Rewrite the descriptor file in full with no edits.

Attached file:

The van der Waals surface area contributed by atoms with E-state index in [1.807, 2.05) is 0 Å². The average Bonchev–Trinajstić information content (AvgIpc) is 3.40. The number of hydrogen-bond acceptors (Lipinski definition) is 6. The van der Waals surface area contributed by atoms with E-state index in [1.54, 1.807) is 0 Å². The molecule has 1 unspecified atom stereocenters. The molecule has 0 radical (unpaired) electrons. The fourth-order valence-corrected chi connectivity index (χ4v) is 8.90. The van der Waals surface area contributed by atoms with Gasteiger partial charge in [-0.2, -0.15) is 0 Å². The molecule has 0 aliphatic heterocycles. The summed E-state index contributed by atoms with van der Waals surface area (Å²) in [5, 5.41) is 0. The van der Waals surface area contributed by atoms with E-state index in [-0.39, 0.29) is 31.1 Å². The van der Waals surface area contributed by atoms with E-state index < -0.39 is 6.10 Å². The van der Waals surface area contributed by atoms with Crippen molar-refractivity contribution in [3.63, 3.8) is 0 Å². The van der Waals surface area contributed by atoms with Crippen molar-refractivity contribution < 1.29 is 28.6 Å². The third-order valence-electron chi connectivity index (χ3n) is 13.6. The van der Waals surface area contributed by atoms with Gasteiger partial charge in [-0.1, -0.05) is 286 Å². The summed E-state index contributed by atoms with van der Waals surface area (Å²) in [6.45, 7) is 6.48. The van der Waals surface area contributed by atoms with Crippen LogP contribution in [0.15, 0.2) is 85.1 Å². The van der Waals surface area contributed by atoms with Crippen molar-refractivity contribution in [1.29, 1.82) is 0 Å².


The van der Waals surface area contributed by atoms with E-state index in [1.807, 2.05) is 0 Å². The average Bonchev–Trinajstić information content (AvgIpc) is 3.40. The number of hydrogen-bond acceptors (Lipinski definition) is 6. The van der Waals surface area contributed by atoms with E-state index in [1.54, 1.807) is 0 Å². The molecule has 1 unspecified atom stereocenters. The molecule has 0 radical (unpaired) electrons. The fourth-order valence-corrected chi connectivity index (χ4v) is 8.90. The van der Waals surface area contributed by atoms with Gasteiger partial charge in [-0.2, -0.15) is 0 Å². The molecule has 0 aliphatic heterocycles. The summed E-state index contributed by atoms with van der Waals surface area (Å²) in [5, 5.41) is 0. The van der Waals surface area contributed by atoms with E-state index in [-0.39, 0.29) is 31.1 Å². The van der Waals surface area contributed by atoms with E-state index < -0.39 is 6.10 Å². The van der Waals surface area contributed by atoms with Crippen molar-refractivity contribution in [3.63, 3.8) is 0 Å². The van der Waals surface area contributed by atoms with Crippen molar-refractivity contribution < 1.29 is 28.6 Å². The third-order valence-electron chi connectivity index (χ3n) is 13.6. The van der Waals surface area contributed by atoms with Gasteiger partial charge in [-0.1, -0.05) is 286 Å². The summed E-state index contributed by atoms with van der Waals surface area (Å²) in [6.45, 7) is 6.48. The van der Waals surface area contributed by atoms with Crippen LogP contribution in [0.15, 0.2) is 85.1 Å². The van der Waals surface area contributed by atoms with Crippen molar-refractivity contribution in [1.29, 1.82) is 0 Å².